http://lastampa

[International Herald Tribune, France]

 

 

La Stampa, Italy

U.S. Scheme to Shut Down the Web Rivals the Censorship of Beijing

 

"Paradoxically, this brings the U.S. closer to China, which just months ago was loudly denounced by Hillary Clinton for Internet censorship. It is indeed a contradiction that in an era of growing de-Westernization, a further step in this dangerous direction is being taken by the United States of all places, the creator and greatest beneficiary of Western political ideas."

 

By Vittorio Emanuele Parsi*

                                               

 

Translated By Enrico Del Sero

 

June 28, 1010

 

Italy - La Stampa - Original Article (Italian)

The Oval Office: A new propasal to give the U.S. president the power to shut down the planet's electronic nervous system has people in other nations worried.

BBC NEWS VIDEO: Tech gurus debate the potential of the Internet, June 30, 00:08:03RealVideo

In case of a cyber attack that could undermine (economic) national security, the President of the United States may shut down the Internet for a period of 90 days without prior authorization by Congress. [From the Protecting Cyberspace as a National Asset Act proposed by Senator Joe Lieberman]

 

This is the wording approved by the Senate Committee on Governmental Affairs that will likely pass on the Senate floor. It's an act with great symbolic value.

 

Not even after the September 11 terrorist attacks did we anticipate that the Executive could "confiscate" the Web from its citizens for such a long period by simple presidential order. The 90-day period directly evokes another particularly delicate case in which the exercise of presidential power is afforded wide discretion. It is the arrangement under which the president can deploy American forces for 90 days without formal authorization from Congress. Since World War II, U.S. involvement in most conflicts have been undertaken under this discretionary power. Now that the Internet is likely to be the battleground of the future - and in many ways could be a more dangerous field of battle than the traditional ones - the U.S. is playing catch up to put its national defense in a position to act in a timely fashion.

 

That the cyber threat is far from a hypothesis of science fiction fantasy is testified to by a number of recent experiences and the evolution of NATO's core strategic doctrine. Over recent years, Lithuania, an E.U. member and member of the Atlantic Alliance, was subjected to an actual cyber assault by Russia. The Chinese secret services, in their turn, have been accused by the British government (among others) as having repeatedly attempted to breach defense sites and industrial firms linked to national security. The same strategic doctrine of the Alliance, which is now under review, provides for more attention to be devoted to countermeasures in case of cyber attacks against NATO and its members.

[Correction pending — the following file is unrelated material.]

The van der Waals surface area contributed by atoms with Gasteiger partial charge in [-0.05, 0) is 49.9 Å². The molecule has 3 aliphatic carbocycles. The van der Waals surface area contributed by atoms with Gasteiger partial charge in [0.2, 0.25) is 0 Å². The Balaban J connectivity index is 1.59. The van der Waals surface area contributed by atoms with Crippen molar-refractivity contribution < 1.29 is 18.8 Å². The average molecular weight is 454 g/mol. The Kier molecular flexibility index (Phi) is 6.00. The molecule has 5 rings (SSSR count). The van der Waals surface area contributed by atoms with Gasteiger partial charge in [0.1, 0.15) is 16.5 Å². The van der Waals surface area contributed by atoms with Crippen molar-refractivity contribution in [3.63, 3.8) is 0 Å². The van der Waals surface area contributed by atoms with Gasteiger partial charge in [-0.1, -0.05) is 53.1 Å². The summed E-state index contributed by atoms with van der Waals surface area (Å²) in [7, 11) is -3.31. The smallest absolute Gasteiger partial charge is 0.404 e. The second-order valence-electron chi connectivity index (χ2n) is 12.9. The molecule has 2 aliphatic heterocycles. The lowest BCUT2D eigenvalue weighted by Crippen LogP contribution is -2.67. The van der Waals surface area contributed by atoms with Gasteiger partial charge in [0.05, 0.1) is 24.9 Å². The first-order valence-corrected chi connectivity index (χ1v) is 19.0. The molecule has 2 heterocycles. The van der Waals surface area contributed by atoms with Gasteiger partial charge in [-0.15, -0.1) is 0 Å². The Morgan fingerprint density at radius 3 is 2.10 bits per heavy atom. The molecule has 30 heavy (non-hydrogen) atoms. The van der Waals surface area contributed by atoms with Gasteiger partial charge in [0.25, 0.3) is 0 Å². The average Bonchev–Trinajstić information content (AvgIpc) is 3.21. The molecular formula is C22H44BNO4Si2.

On the other hand, however, it is easy to see that due to the very nature of the worldwide Web, a closure of U.S. providers would have consequences far beyond the borders of the United States. Yet, once again, just as has occurred with bipartisan regularity since the end of the Cold War (with the exception of the first Bush Administration), the multilateral implications of unilateral solutions are given very little consideration along the banks of the Potomac. Such was the case with George W. Bush and his neo-con advisers, and the pattern seems like it is being reproduced with Barack Obama and his liberal eggheads. 

Posted by WORLDMEETS.US

 

[International Herald Tribune, France]

 

But this isn't the only cause for concern. It's clear that the impact of such measures on the civil liberties of the United States would be much greater that the similar provision allowing for the deployment of combat troops abroad. On the one hand, it remains to be seen how public opinion and libertarian groups will react. What would they have said if the same provision had been enacted under the Bush Administration? Second, one should frankly acknowledge that the gulf between the U.S. and Europe has deepened with respect to maintaining an optimal balance between the protection of individual liberty and civil rights on the one hand, and collective security on the other. Paradoxically, this brings the U.S. closer to China, which just months ago, was loudly denounced by U.S. Secretary of State Hillary Clinton for Internet censorship. It is indeed a contradiction that in an era of growing de-Westernization, a further step in this dangerous direction is being taken by the United States of all places, the creator and greatest beneficiary of Western political ideas.

 

*Vittorio Emanuele Parsi of a Professor of political science at the Catholic University of the Sacred Heart in Milan

 

CLICK HERE FOR ITALIAN VERSION

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[Posted by WORLDMEETS.US July 6, 8:21pm]

 

 







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